Kohlschütter (crater)

From Wikipedia, the free encyclopedia
Jump to navigation Jump to search
Kohlschütter
Kohlschütter crater AS13-62-8915.jpg
Oblique Apollo 13 image, facing east
Coordinates 14°14′N 153°57′E / 14.24°N 153.95°E / 14.24; 153.95Coordinates: 14°14′N 153°57′E / 14.24°N 153.95°E / 14.24; 153.95
Diameter 56 km
Depth Unknown
Colongitude 206° at sunrise
Eponym Arnold Kohlschütter
Oblique Apollo 16 image, facing north
Oblique Apollo 16 image at low sun angle, which reveals the detail of the surface features within the crater. The light color at right is the base of the east wall of the crater and the dark field at left is shadow of west crater wall. The central peak is visible as well as part of a wrinkle ridge (dorsum) between the peak and rim.

Kohlschütter is a lunar impact crater that cannot be viewed directly from the Earth as it lies on the Moon's far side. It is located a couple of hundred kilometers to the southeast of the Mare Moscoviense, and due south of the smaller crater Nagaoka. It is a relatively isolated formation surrounded by a multitude of smaller impacts typical of the battered far side.

The outer rim of Kohlschütter is worn and eroded, with a small crater across the northwest side, and smaller impacts along the west and northeastern edge. The southern rim is more shallow than elsewhere. The interior floor is relatively level, and unlike most far-side craters, it is filled with mare material.[1]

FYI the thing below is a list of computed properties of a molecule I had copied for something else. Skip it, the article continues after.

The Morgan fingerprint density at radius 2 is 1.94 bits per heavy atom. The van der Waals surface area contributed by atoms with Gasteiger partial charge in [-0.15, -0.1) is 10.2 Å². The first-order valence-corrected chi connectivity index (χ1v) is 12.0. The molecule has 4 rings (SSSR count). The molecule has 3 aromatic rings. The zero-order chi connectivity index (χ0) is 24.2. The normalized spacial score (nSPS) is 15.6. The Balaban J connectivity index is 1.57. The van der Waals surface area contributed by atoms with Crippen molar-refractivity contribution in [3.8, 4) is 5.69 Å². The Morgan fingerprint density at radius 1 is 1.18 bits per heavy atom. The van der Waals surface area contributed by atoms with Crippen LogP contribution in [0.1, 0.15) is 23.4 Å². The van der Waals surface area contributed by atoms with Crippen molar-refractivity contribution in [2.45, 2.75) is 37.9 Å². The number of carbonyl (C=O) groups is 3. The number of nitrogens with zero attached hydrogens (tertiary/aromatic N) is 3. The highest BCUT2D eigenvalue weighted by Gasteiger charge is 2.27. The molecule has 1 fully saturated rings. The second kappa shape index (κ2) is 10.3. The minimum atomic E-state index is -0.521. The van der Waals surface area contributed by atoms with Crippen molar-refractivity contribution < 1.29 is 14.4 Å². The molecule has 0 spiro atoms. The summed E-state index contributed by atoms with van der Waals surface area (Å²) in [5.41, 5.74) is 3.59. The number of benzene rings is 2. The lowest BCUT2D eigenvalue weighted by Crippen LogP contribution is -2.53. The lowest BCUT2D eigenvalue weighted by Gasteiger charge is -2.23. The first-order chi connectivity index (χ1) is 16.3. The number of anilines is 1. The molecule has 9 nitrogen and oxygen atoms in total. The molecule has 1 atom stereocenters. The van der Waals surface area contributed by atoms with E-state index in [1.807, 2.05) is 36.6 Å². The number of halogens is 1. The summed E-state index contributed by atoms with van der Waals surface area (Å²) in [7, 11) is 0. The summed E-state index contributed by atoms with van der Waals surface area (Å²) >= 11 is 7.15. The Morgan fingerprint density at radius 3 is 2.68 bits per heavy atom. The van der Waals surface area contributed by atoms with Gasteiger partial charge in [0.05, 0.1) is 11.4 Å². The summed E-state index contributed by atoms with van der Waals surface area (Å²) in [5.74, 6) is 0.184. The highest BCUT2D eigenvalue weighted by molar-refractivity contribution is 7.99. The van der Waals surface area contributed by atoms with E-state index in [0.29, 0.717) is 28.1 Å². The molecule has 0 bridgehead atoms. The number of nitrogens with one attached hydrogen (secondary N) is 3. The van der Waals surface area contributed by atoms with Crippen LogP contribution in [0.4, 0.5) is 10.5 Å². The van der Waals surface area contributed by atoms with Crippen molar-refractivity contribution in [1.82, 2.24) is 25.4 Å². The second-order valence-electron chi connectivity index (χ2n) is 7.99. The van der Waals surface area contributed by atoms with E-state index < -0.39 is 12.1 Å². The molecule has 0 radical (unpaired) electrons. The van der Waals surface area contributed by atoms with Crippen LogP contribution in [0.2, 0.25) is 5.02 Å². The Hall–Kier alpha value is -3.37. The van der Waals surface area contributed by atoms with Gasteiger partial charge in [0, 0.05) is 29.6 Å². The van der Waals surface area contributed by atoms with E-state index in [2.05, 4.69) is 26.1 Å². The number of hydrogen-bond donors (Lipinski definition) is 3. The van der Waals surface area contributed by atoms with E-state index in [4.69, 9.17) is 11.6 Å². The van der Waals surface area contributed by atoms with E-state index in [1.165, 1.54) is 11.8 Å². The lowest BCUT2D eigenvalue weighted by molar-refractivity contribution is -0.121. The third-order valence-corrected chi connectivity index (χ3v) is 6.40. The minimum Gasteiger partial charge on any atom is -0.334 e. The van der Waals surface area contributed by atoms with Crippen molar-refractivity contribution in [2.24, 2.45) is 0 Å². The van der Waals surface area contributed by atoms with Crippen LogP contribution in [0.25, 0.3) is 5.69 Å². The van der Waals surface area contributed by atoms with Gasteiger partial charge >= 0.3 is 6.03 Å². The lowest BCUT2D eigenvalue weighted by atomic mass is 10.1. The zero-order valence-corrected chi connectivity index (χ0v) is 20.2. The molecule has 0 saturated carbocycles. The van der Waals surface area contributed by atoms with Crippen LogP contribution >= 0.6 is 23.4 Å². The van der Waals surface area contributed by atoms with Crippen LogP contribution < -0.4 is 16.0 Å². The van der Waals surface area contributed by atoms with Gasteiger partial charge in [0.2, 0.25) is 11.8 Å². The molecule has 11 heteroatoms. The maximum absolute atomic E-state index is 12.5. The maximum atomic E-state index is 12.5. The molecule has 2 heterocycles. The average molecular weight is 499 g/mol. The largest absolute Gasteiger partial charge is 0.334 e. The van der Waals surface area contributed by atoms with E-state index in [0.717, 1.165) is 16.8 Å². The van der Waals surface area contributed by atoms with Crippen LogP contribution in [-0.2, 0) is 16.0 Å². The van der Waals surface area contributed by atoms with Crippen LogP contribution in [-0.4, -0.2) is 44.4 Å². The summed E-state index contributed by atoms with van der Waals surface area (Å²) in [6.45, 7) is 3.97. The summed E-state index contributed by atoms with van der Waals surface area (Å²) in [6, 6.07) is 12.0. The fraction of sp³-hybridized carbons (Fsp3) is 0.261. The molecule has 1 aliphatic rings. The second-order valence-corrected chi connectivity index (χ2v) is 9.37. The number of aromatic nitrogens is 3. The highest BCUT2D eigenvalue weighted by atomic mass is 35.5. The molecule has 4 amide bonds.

Satellite craters[edit]

By convention these features are identified on lunar maps by placing the letter on the side of the crater midpoint that is closest to Kohlschütter.

Kohlschütter Coordinates Diameter, km
N 11°23′N 153°31′E / 11.39°N 153.51°E / 11.39; 153.51 (Kohlschütter N) 25.0
Q 12°55′N 152°45′E / 12.91°N 152.75°E / 12.91; 152.75 (Kohlschütter Q) 18.3
V 15°25′N 151°37′E / 15.41°N 151.61°E / 15.41; 151.61 (Kohlschütter V) 19.0
W 16°09′N 151°01′E / 16.15°N 151.02°E / 16.15; 151.02 (Kohlschütter W) 31.2
Kohlschütter V. Note that the west wall and floor are illuminated by reflected light from the east wall in this image from Apollo 16.

References[edit]

  1. ^ The geologic history of the Moon, 1987, Wilhelms, Don E.; with sections by McCauley, John F.; Trask, Newell J. USGS Professional Paper: 1348. (online), Figure 5-2
  • Andersson, L. E.; Whitaker, E. A. (1982). NASA Catalogue of Lunar Nomenclature. NASA RP-1097.
  • Blue, Jennifer (July 25, 2007). "Gazetteer of Planetary Nomenclature". USGS. Retrieved 2017-08-17.
  • Bussey, B.; Spudis, P. (2004). The Clementine Atlas of the Moon. New York: Cambridge University Press. ISBN 978-0-521-81528-4.
  • Cocks, Elijah E.; Cocks, Josiah C. (1995). Who's Who on the Moon: A Biographical Dictionary of Lunar Nomenclature. Tudor Publishers. ISBN 978-0-936389-27-1.
  • McDowell, Jonathan (July 15, 2007). "Lunar Nomenclature". Jonathan's Space Report. Retrieved 2007-10-24.
  • Menzel, D. H.; Minnaert, M.; Levin, B.; Dollfus, A.; Bell, B. (1971). "Report on Lunar Nomenclature by the Working Group of Commission 17 of the IAU". Space Science Reviews. 12 (2): 136–186. Bibcode:1971SSRv...12..136M. doi:10.1007/BF00171763.
  • Moore, Patrick (2001). On the Moon. Sterling Publishing Co. ISBN 978-0-304-35469-6.
  • Price, Fred W. (1988). The Moon Observer's Handbook. Cambridge University Press. ISBN 978-0-521-33500-3.
  • Whitaker, Ewen A. (1999). Mapping and Naming the Moon. Cambridge University Press. ISBN 978-0-521-62248-6.